Survival Rate of Oral Bacteria on Toothbrush and Miswak Stick
American Journal of Health Research
Volume 4, Issue 5, September 2016, Pages: 134-137
Received: Aug. 28, 2016; Accepted: Sep. 10, 2016; Published: Sep. 29, 2016
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Authors
Ismail Abbas Darout, Department of Preventive Dental Sciences, College of Dentistry, Jazan University, Jazan, Kingdom of Saudi Arabia
Husham Elraih Homeida, Department of Preventive Dental Sciences, College of Dentistry, Jazan University, Jazan, Kingdom of Saudi Arabia
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Abstract
Introduction: Oral hygiene aids including toothbrushes if not rinsed in a proper disinfectant can affect oral bacterial translocation and re-infection of the oral cavity due contamination. Aim of the study: The aim of this study was to investigate the survival rate of total oral bacteria on toothbrush and miswak. Material and methods: Totally, 12young individuals with age range 22-28 years and with 20 more remaining teeth in the oral cavity participated in this study. These individuals were asked to brush one side of their mouth with miswak stick and the other side with a nylon tooth brush (Orange toothbrush No: 106A China). 6 bristles from a tuft of each toothbrush and equivalent amount of fibers from each miswak stick were cut immediately after brushing for 2 min and serially diluted in anutrient broth. The bacterial suspension was inculcated in agar plates and incubated for overnight. The used toothbrushes and miswak sticks were stored in sterile containers at room temperature and the experiment was then repeated after 24 hours of storage. The survival rates of oral bacteria were then calculated by comparing the total bacterial counts at day one and 24 hours after storage. Results: Miswak sticks harbored an average of 845.6 total oral bacterial counts and 523.7 the toothbrush respectively at a day one. After 24 hours of storage, toothbrush harbors statistically significant p <0.05 more total bacterial counts as compared with miswak stick. Conclusion: The total oral bacterial survival rate on miswak was significantly reduced as compared with a toothbrush, thus the use of miswak after 24 hours can limits the risk for oral bacterial contamination and translocation. This is the first in vivo study which shows bacterial survival rate on miswak.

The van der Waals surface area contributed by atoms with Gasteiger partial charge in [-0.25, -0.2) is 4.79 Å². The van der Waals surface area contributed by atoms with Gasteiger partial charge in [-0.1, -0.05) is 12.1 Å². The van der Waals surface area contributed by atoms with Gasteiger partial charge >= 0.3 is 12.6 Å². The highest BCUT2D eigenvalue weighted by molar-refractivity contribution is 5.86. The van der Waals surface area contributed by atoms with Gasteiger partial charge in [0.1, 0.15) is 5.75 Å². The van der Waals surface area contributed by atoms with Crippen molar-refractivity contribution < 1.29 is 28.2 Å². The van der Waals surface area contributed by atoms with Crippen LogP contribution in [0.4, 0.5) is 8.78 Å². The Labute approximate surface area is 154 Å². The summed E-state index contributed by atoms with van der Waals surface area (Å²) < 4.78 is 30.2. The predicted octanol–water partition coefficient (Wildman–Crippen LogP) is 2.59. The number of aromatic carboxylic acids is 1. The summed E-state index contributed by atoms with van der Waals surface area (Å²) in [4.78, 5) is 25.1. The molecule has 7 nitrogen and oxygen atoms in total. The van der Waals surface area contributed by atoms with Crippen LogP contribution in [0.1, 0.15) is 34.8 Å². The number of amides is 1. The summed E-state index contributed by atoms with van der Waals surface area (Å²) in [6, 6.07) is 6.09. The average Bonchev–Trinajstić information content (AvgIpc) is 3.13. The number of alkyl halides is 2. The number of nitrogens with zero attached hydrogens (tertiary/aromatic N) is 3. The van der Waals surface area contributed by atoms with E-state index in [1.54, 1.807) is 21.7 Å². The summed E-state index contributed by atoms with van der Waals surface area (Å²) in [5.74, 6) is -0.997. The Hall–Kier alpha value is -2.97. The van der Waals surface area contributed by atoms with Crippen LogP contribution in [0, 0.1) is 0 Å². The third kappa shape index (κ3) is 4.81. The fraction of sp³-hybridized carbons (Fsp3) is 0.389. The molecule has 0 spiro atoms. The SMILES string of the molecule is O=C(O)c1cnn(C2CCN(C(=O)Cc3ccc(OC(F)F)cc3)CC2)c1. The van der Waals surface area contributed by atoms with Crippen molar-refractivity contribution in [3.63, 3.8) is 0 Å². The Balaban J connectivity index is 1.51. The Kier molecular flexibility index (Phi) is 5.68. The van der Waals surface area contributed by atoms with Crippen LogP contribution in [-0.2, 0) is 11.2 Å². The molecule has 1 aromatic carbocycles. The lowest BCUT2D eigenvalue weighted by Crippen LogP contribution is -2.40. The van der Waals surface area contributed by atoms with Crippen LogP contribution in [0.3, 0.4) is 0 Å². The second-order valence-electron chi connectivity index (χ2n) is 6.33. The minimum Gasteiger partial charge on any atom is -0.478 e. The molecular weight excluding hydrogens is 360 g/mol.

Keywords
Bacterial Carriage, Miswak, Toothbrush, Survival Rate of Bacteria
To cite this article
Ismail Abbas Darout, Husham Elraih Homeida, Survival Rate of Oral Bacteria on Toothbrush and Miswak Stick, American Journal of Health Research. Vol. 4, No. 5, 2016, pp. 134-137. doi: 10.11648/j.ajhr.20160405.14
Copyright
Copyright © 2016 Authors retain the copyright of this article.
This article is an open access article distributed under the Creative Commons Attribution License (http://creativecommons.org/licenses/by/4.0/) which permits unrestricted use, distribution, and reproduction in any medium, provided the original work is properly cited.
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